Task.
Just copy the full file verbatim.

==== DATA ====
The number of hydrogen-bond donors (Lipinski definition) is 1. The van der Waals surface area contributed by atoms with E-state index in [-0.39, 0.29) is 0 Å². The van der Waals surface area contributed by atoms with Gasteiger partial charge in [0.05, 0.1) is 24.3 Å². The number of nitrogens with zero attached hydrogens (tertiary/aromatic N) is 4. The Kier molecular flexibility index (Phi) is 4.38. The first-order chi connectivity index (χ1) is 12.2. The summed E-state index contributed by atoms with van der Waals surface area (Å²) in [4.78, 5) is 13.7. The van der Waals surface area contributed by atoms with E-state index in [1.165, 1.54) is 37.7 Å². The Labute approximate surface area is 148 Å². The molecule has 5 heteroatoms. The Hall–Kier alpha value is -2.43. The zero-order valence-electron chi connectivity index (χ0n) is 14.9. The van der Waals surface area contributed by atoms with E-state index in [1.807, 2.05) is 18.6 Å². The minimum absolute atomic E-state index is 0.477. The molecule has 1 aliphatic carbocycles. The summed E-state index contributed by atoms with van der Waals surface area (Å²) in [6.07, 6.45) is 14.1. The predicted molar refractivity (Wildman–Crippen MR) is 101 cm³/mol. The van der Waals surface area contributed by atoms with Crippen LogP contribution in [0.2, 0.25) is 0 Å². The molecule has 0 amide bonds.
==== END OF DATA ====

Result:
The number of hydrogen-bond donors (Lipinski definition) is 1. The van der Waals surface area contributed by atoms with E-state index in [-0.39, 0.29) is 0 Å². The van der Waals surface area contributed by atoms with Gasteiger partial charge in [0.05, 0.1) is 24.3 Å². The number of nitrogens with zero attached hydrogens (tertiary/aromatic N) is 4. The Kier molecular flexibility index (Phi) is 4.38. The first-order chi connectivity index (χ1) is 12.2. The summed E-state index contributed by atoms with van der Waals surface area (Å²) in [4.78, 5) is 13.7. The van der Waals surface area contributed by atoms with E-state index in [1.165, 1.54) is 37.7 Å². The Labute approximate surface area is 148 Å². The molecule has 5 heteroatoms. The Hall–Kier alpha value is -2.43. The zero-order valence-electron chi connectivity index (χ0n) is 14.9. The van der Waals surface area contributed by atoms with E-state index in [1.807, 2.05) is 18.6 Å². The minimum absolute atomic E-state index is 0.477. The molecule has 1 aliphatic carbocycles. The summed E-state index contributed by atoms with van der Waals surface area (Å²) in [6.07, 6.45) is 14.1. The predicted molar refractivity (Wildman–Crippen MR) is 101 cm³/mol. The van der Waals surface area contributed by atoms with Crippen LogP contribution in [0.2, 0.25) is 0 Å². The molecule has 0 amide bonds.